There was something about the awards at the 13th Thessaloniki Documentary Festival that made them somewhat anticlimactic. The ceremony held on Saturday night at the Olympian Theater felt as an afterthought to the ten days of screenings, panels and events that preceded it. In many ways, the festival feels more like a showcase for documentary film than a film festival; its eclectic reach and diversity of titles gives it a more flexible function than a traditional festival would. The primary focus is in its programming, an asset best reflected in this year’s theme: Images of the 21st Century. The films that made up the festival’s impressive slate weren’t limited to new or recent releases, with a number of titles outside the retrospective sections dating as far back to 2007.
The ample selection of films gives Thessaloniki’s programming a dynamic edge, with specialty sections that explore a multitude of themes dealing with identity, global perspectives, memory, music, human rights, and environmental issues. Also of note was the extensive offering of Greek films, providing local filmmakers a chance to screen their work in a domestic film industry where distribution can be an uphill battle. The business end of the festival isn’t only limited to providing opportunities for Greek filmmakers. With a strong and growing presence in its Doc Market, the festival presents a good opportunity for American filmmakers looking for European distribution.
As the 13 year-old younger sibling of the older and more established Thessaloniki International Film Festival, the event has gradually built a place for itself in the European documentary circuit. For festival director Dimitris Eipides, the festival has been able to turn Greece’s second largest city into the premiere destination in the Mediterranean for documentary film. “We started very modestly with 8, 000 spectators and a small program in our first year,” said Mr. Eipides. “We grew very quickly, reaching 44, 000 spectators in last year’s edition -a considerable number in the European context.”
The economic crisis that Greece is currently experiencing was taken into account by this year’s festival organizers. Tickets for individual screenings were available for a relatively low €4, with a number of free daily screenings available for university students and the unemployed. This is a strategy that Eipides considers central to the festival’s success. “I like [the festival] because it’s a popular event. I don’t see film in an intellectual way,” he said, “I think it’s a popular art that should be directly accessible to people walking on the street who want to see a movie.”
Embracing local audiences has proved to be vital for the festival, which has found important support from its local government despite the financial crisis. “I am a cinema freak, not just a cinema lover,” said Thessaloniki Mayor Yiannis Boutaris in an event for selected press and filmmakers. “I see everything from ‘Harry Potter’ to Almodóvar,” confessed the Mayor, reflecting the sort of film culture that both Thessaloniki film festivals have fostered.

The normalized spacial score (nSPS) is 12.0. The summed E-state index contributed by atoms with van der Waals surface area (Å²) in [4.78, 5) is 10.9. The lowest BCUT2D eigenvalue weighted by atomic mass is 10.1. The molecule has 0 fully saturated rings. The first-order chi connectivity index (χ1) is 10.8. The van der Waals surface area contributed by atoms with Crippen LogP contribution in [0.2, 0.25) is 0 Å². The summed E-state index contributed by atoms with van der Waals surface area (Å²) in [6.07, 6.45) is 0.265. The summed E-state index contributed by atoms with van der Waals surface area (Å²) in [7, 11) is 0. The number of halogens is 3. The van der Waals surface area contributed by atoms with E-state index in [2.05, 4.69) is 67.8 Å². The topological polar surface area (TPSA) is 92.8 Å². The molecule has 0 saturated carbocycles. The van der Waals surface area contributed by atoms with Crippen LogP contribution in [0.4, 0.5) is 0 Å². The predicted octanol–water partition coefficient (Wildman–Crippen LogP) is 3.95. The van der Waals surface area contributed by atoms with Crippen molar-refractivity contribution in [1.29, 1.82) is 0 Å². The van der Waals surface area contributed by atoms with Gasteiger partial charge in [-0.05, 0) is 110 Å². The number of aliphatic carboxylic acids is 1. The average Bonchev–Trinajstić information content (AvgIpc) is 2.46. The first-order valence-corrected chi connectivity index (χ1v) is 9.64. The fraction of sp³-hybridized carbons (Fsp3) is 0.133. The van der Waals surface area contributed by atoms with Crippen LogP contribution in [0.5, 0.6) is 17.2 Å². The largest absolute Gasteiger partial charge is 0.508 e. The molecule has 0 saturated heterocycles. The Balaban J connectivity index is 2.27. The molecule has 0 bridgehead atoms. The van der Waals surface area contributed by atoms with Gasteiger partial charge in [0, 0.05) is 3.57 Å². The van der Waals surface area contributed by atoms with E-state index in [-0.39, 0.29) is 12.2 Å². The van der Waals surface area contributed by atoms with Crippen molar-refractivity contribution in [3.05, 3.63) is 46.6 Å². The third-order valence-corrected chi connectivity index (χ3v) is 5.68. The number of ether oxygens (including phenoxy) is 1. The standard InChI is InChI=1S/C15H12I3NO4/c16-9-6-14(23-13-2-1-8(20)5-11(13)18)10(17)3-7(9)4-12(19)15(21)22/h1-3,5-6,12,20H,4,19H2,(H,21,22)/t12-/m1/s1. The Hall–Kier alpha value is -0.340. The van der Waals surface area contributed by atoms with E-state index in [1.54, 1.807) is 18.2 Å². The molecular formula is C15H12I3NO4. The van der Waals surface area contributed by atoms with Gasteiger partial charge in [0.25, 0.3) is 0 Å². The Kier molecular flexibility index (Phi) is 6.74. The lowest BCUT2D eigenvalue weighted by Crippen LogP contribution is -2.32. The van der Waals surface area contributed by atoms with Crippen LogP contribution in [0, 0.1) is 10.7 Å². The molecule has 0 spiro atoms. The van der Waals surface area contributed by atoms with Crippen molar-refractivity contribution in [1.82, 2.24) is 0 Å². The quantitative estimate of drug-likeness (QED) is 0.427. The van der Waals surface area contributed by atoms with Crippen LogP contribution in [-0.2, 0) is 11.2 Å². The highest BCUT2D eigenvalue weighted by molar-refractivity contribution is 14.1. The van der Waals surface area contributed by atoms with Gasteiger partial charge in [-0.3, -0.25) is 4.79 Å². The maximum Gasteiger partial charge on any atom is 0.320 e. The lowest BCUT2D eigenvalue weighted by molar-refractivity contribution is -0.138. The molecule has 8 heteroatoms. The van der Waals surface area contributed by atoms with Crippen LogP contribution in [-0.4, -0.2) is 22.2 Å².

The Audience Awards for feature-length films were given to Vikebe Lokkeberg’s “Tears of Gaza” in the international section and to the Greek film “Alma Bonita” from directors Vivi Zografou and Alexis Ponce. FIRPESCI awards were given to Greece’s “Only the Words Continue” by Kalliopi Legaki and Sophia Tzavella’s “Paradise Hotel.” Tzavella’s doc about a Roma housing compound in Bulgaria was produced by HBO Bulgaria. The American cable network had a strong presence in the festival with screenings of Alexander Nanau’s “The World According to Ion B.” from HBO Romania and Jennifer Arnold’s “A Small Act,” a top ten audience favorite at Hot Docs last year.
A number of independent organizations also awarded prizes at this year’s festival. ERT3, a Greek public television channel, awarded a prize of €3, 000 along with a broadcast of the winning film, Laetitia Moreau’s “A Future Without Oil.” The World Wildlife Foundation named Titus Faschina’s “Close to Heaven” as the best documentary in the Habitat section and Amnesty International did the same for David Andre’s “Everlasting Sorrow, Life After the Death Penalty” in the Human Rights category. Andre’s look into the lasting effects of the death penalty also served as the festival’s closing night film.
All in all, the 13th edition of the Thessaloniki Documentary Festival stood apart by the informative angle from most of the documentaries it featured. The majority of films all seemed to raise viewers’ awareness on a myriad of different issues in one way or another, making it a sort of in-depth forum for current events. Mr. Eipidis insists that this is one of the festival’s principal traits, “We’re on the edge of Europe so sometimes information is not as accessible here as one would expect, which is precisely why having a documentary festival here is so important for us.”